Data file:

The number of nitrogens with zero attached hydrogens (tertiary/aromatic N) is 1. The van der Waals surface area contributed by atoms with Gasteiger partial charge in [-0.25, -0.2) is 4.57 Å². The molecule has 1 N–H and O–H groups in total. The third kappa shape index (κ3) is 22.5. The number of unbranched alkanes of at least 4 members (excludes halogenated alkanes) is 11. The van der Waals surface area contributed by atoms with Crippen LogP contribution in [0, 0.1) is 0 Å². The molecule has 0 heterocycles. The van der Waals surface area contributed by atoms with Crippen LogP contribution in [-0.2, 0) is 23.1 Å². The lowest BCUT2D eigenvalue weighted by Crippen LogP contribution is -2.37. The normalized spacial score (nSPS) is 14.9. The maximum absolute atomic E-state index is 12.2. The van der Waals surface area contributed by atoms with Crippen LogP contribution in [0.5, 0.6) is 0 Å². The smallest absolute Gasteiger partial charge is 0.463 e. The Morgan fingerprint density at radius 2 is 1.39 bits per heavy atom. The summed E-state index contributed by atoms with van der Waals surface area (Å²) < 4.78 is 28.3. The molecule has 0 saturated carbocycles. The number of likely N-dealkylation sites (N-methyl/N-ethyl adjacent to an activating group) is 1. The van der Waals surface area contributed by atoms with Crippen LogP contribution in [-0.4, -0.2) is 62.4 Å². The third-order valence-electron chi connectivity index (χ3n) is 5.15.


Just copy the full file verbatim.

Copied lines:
The number of nitrogens with zero attached hydrogens (tertiary/aromatic N) is 1. The van der Waals surface area contributed by atoms with Gasteiger partial charge in [-0.25, -0.2) is 4.57 Å². The molecule has 1 N–H and O–H groups in total. The third kappa shape index (κ3) is 22.5. The number of unbranched alkanes of at least 4 members (excludes halogenated alkanes) is 11. The van der Waals surface area contributed by atoms with Crippen LogP contribution in [0, 0.1) is 0 Å². The molecule has 0 heterocycles. The van der Waals surface area contributed by atoms with Crippen LogP contribution in [-0.2, 0) is 23.1 Å². The lowest BCUT2D eigenvalue weighted by Crippen LogP contribution is -2.37. The normalized spacial score (nSPS) is 14.9. The maximum absolute atomic E-state index is 12.2. The van der Waals surface area contributed by atoms with Crippen LogP contribution in [0.5, 0.6) is 0 Å². The smallest absolute Gasteiger partial charge is 0.463 e. The Morgan fingerprint density at radius 2 is 1.39 bits per heavy atom. The summed E-state index contributed by atoms with van der Waals surface area (Å²) < 4.78 is 28.3. The molecule has 0 saturated carbocycles. The number of likely N-dealkylation sites (N-methyl/N-ethyl adjacent to an activating group) is 1. The van der Waals surface area contributed by atoms with Crippen LogP contribution in [-0.4, -0.2) is 62.4 Å². The third-order valence-electron chi connectivity index (χ3n) is 5.15.